Leak Jet Experience


13 replies to this topic
  • clark4131

Posted May 21, 2005 - 03:33 PM

#1

I've been slowly but surely getting my jetting dialed in...that last 10% is the hardest, but I'm a perfectionist. I did some experimentation with the Leak jet today and found out something interesting. I was running the #40 jet, as has been suggested over and over, with positive results. I also installed a Boyesen Quickshot. With the proper Main and Pilot jets, and the correct needle height, I was able to get to a "seat of the pants" 90% jetting efficiency. But, I still had the "throttle snap bog" (TSB) when the bike was in neutral or at extremely low RPM's. I've timed my Accelerator Pump correctly according to both the manual and the Boyesen instructions, which produce the same adjustment. I also have my airbox opened up with a Barnums kit. For all my specs, look for my entry in the Jetting Database on the first page.

Today, I decided to play with the Leak jet some more and installed a #35. The results were amazing as the TSB was virtually eliminated. I wish I could go smaller, but the #35 is it. I guess my next move would be to solder my #50 closed and try that, unless someone out there has a .30mm drill bit...SC

  • Indy_WR450

Posted May 21, 2005 - 04:25 PM

#2

I have been telling people to solder there stock leak jet and run it if it is cool out or if your bike still has a bog. The #40 or #35 are good for most bikes with richer pilots (48) and JD needles. People keep underestimating the throttle response provided by the leak jet/ ac pump diaphram. :)

  • clark4131

Posted May 21, 2005 - 05:16 PM

#3

You are the jetting guru. But with great power, comes great responsibility. Then again, the genius of many great minds is never truly realized until it is gone...That said, I'm going to solder my stock leak jet closed. Did you use anything special to do it?...SC

  • Indy_WR450

Posted May 22, 2005 - 02:12 AM

#4

I just used silver solder on the stock leak jet since it is useless anyway and I plugged the hole from the back side. It has not worn out over a full winter of riding and it will not contaminate the fuel in any way. :)

  • DieselsRcool

Posted May 22, 2005 - 02:11 PM

#5

Does this effect the "just off idle" transition area? Mine runs good everywhere except the transition from idle to slight power. No bog really just an annoying little hesitation when crawling slowly at idle and adding slight power. It sometimes will fart and die here too. I can make the transition smoother by turning the screw out about 3+ turns. I changed from a 48 to a 50 low speed jet with no real change. It still needs to have the screw way out to prevent the slight stumble.

Is this what the "Power Now" is supposed to address? Or is the flywheel just to light for good slow speed running?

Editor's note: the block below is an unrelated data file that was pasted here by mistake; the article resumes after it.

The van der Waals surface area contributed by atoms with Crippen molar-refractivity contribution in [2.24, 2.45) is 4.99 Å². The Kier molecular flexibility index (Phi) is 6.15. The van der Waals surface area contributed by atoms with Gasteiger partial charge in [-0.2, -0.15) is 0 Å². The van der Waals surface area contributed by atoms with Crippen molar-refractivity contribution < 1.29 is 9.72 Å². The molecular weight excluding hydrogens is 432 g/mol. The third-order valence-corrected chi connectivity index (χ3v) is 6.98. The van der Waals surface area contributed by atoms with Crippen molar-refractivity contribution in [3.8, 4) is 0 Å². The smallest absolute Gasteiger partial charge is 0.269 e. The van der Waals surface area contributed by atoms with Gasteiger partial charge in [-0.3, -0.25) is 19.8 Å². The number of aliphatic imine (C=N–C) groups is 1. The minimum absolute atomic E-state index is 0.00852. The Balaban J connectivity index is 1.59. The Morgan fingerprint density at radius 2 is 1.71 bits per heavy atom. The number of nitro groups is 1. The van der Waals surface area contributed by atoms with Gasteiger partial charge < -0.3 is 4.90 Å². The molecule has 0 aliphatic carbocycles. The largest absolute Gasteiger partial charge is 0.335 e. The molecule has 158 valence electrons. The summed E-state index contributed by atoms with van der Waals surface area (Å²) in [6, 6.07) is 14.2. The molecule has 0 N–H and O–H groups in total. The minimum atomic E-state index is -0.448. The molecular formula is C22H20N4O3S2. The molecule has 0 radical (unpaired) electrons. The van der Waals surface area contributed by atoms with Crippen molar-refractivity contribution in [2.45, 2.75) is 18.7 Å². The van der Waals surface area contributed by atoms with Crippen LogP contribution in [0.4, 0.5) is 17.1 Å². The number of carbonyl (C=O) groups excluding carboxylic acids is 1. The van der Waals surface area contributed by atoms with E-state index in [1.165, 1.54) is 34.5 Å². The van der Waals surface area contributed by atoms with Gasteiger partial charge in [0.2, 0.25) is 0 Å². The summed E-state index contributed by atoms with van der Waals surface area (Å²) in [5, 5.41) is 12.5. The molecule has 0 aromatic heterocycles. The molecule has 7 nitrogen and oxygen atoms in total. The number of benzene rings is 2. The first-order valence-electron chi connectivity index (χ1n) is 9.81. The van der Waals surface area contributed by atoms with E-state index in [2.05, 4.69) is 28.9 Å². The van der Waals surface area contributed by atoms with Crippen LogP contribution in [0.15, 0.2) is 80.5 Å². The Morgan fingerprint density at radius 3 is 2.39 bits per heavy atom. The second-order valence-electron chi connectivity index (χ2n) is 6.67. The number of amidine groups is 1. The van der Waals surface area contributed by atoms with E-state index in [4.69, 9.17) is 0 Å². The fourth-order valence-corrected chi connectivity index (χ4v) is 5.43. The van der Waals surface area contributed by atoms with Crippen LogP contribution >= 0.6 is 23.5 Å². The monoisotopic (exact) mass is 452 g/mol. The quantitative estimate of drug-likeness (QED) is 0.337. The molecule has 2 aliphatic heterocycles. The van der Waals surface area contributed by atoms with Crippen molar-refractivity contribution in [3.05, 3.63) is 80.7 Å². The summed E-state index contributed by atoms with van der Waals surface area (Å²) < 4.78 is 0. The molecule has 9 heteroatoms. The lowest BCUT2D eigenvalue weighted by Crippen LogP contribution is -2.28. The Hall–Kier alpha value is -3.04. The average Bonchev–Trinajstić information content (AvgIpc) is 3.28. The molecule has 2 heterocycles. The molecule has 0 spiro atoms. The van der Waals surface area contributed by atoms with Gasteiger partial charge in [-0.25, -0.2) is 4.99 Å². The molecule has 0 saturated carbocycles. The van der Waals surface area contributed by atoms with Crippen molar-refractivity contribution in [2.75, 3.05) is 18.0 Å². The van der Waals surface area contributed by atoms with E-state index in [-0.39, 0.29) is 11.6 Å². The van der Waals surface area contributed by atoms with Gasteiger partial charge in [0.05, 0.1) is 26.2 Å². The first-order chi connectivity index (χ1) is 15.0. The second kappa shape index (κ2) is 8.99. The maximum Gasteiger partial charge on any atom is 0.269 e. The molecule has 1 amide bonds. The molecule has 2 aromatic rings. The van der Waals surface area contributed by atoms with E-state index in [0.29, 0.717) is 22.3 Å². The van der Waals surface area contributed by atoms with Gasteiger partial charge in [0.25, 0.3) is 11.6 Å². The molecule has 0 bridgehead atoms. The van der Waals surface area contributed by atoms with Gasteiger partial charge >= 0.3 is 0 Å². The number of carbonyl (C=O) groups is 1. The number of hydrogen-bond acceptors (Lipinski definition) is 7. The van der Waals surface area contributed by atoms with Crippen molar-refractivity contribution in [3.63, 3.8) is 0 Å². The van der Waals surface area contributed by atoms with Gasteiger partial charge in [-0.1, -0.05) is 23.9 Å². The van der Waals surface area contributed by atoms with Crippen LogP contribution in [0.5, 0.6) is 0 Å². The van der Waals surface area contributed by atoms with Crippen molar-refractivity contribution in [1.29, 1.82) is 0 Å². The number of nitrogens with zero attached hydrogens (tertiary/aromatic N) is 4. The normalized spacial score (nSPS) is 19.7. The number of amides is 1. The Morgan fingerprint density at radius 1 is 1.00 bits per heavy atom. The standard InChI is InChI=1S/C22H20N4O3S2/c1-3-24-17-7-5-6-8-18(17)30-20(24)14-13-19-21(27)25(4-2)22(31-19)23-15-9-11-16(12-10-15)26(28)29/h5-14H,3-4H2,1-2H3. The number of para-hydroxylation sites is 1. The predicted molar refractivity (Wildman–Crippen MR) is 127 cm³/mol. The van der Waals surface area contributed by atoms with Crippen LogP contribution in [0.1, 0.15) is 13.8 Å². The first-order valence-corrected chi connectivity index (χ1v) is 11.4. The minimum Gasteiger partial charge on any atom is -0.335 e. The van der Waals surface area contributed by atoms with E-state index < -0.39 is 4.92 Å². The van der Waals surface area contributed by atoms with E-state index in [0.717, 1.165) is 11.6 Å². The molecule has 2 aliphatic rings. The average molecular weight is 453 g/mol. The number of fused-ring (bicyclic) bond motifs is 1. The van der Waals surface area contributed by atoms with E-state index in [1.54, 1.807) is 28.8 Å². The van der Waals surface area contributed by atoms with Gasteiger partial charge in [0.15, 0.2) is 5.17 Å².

Thanks in advance for any responses.
Larry

  • clark4131

Posted May 22, 2005 - 02:58 PM

#6

Does this effect the "just off idle" transition area?


Absolutely! I rode today and there's virtually no bog anywhere. I think you may be too rich on your pilot and would suggest going to back to a 48 once you change the leak jet. I run a 48 with a ginormous hole in my airbox and only 1.5 turns on the fuel screw. I'm also running a 165 Main with the JD Red in the 5th position. No farting, puking, snoring, wheezing or sneezing...SC

  • DieselsRcool

Posted May 22, 2005 - 05:51 PM

#7

Absolutely! I think you may be too rich on your pilot and would suggest going to back to a 48 once you change the leak jet.

OK, thanks, I'll try it. But if this is the case, why does it run better with the screw out 3+ turns? If I turn in the screw it also starts popping on decel.

Visit the ThumperTalk Store for the lowest prices on motorcycle / ATV parts and accessories - Guaranteed
  • Indy_WR450

Posted May 22, 2005 - 06:04 PM

#8

You must be running a lean needle taper and/or clip position. :D 48 pilot is perfect on the WR and you should be around 1.5 to 2 turns. :)

  • clark4131

Posted May 22, 2005 - 08:19 PM

#9

My thought exactly...raise the needle...SC

  • DieselsRcool

Posted May 23, 2005 - 08:37 AM

#10

Hey thanks guys. I'll go back to the 48 pilot and raise the needle a notch. I'll let ya know what happens.
Larry

  • dasanii19

Posted May 25, 2005 - 04:20 PM

#11

Whats up clark I live in Sun Valley NV, Thought it was kinda cool you were so close. :)

  • clark4131

Posted May 25, 2005 - 05:10 PM

#12

Yup, I live just west of McQueen...SC

  • JeffWR

Posted June 01, 2005 - 09:58 AM

#13

I just used silver solder on the stock leak jet since it is useless anyway and I plugged the hole from the back side. It has not worn out over a full winter of riding and it will not contaminate the fuel in any way. :)


Will regular solder (Tin Lead SN 62) contaminate the fuel?
Thnaks for your help, Jeff

  • bullet3z

Posted February 21, 2006 - 10:36 PM

#14

Thanks for the great info.




 
x

Join Our Community!

Even if you don't want to post, registered members get access to tools that make finding & following the good stuff easier.

If you enjoyed reading about "" here in the ThumperTalk archive, you'll LOVE our community. Come join ThumperTalk today!

The views and opinions expressed on this page are strictly those of the author, and have not been reviewed or approved by ThumperTalk.